Filed under: Uncategorized | Tags: Big Pharma, gifts, marketing, medical conferences, meeting planning, pharmaceutical, PhRMA and AdvaMed codes, physicians, reps, swag, tchochkes, trade shows
Tchotchke—originally from a Slavic word for toys. The term has a connotation of worthlessness or disposability, as well as tackiness. The word may also refer to swag, in the sense of the logo pens, key fobs , and other promotional freebies dispensed at trade shows, conventions, and similar large events.
It appears that the time has come for banning the promotional giveaways typically offered at booths. What do you think?
Are the docs ready to give up that maze and souvenirs for their family?
While a number of the attendees at medical conventions are there for the education, there are a fair number who still enjoy the tchotchkes. What about populating the exhibit hall with simulation centers, workshops, and demonstrations? Sounds like a good idea to me; I have noticed that the lines are the longest in the booths with the simulators, rivaled only by the lines to the coffee bar and the ice cream station. So what are your thoughts? Do you think the simulation centers, workshops, and demonstrations will be the pit stops along the paths of the exhibition halls of the future?
We, as healthcare meeting organizers, need to help those who are faced with the new PhRMA and AdvaMed codes.
Exhibitors are attempting to focus on highlighting educational experiences at their booths to draw attendees. The American Epilepsy Society is exploring the possibility of helping exhibitors arrange for snacks from their booths. They are looking to help exhibitors access a popcorn machine, coffee bar, ice cream station, chair massage, or even a shoeshine stand. Do you feel that these incentives “walk the line” between meeting and violating new codes?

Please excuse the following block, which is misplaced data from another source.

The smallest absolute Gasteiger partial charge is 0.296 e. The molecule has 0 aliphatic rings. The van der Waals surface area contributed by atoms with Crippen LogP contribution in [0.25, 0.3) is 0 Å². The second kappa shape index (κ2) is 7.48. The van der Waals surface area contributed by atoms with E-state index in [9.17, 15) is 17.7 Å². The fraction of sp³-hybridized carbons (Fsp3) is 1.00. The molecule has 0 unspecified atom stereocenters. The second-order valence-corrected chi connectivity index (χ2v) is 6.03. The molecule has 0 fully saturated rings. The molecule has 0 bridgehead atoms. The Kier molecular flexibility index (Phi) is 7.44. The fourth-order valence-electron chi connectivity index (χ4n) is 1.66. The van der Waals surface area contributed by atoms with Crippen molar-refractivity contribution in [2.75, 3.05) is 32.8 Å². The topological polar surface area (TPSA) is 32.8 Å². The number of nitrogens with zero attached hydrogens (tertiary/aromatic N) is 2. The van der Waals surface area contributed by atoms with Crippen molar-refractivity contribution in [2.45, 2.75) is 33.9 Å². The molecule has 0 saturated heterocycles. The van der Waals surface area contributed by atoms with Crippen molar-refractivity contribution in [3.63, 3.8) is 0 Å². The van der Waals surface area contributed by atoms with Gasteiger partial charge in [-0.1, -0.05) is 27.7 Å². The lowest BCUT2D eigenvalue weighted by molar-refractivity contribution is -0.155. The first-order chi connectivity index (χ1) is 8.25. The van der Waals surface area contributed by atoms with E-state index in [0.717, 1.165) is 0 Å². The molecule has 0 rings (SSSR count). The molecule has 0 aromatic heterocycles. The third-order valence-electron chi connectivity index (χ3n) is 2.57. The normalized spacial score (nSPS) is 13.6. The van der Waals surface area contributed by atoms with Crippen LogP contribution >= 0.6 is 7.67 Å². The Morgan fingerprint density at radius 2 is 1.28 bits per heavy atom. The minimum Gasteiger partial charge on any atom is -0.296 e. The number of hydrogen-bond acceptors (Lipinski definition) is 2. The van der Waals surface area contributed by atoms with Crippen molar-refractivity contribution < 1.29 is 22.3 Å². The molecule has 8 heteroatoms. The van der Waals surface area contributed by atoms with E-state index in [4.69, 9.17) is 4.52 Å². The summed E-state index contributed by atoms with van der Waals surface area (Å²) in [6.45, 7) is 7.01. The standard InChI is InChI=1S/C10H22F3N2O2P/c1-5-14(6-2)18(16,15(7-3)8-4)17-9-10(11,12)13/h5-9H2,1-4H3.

It’s apparent that medical associations and pharmaceutical corporations are well aware of the changes to the PhRMA and AdvaMed codes, but that’s not necessarily the case for meeting attendees.
Some of the associations have been asked how they are going to inform attendees about the changes so they understand why they’re not getting the same kinds of giveaways at exhibit booths. Randy Bauler, CEM, corporate relations and exhibits director of the American Association of Critical Care Nurses, Aliso Viejo, California is quoted saying, that AACN is putting a statement in its exhibits directory as well as notices in the conference daily. “We’ll call attention to the new codes [and explain] what that means to them, the attendees, when they visit booths,” he says. “We believe we have an obligation as an association to help educate our attendees about these changes.”
What are your thoughts on this? Do you have any ideas on how our industry can make this change, conforming to regulations while pleasing both meeting attendees and our clients? I would love to hear your comments.
Debbie Hagan| Senior Event Planner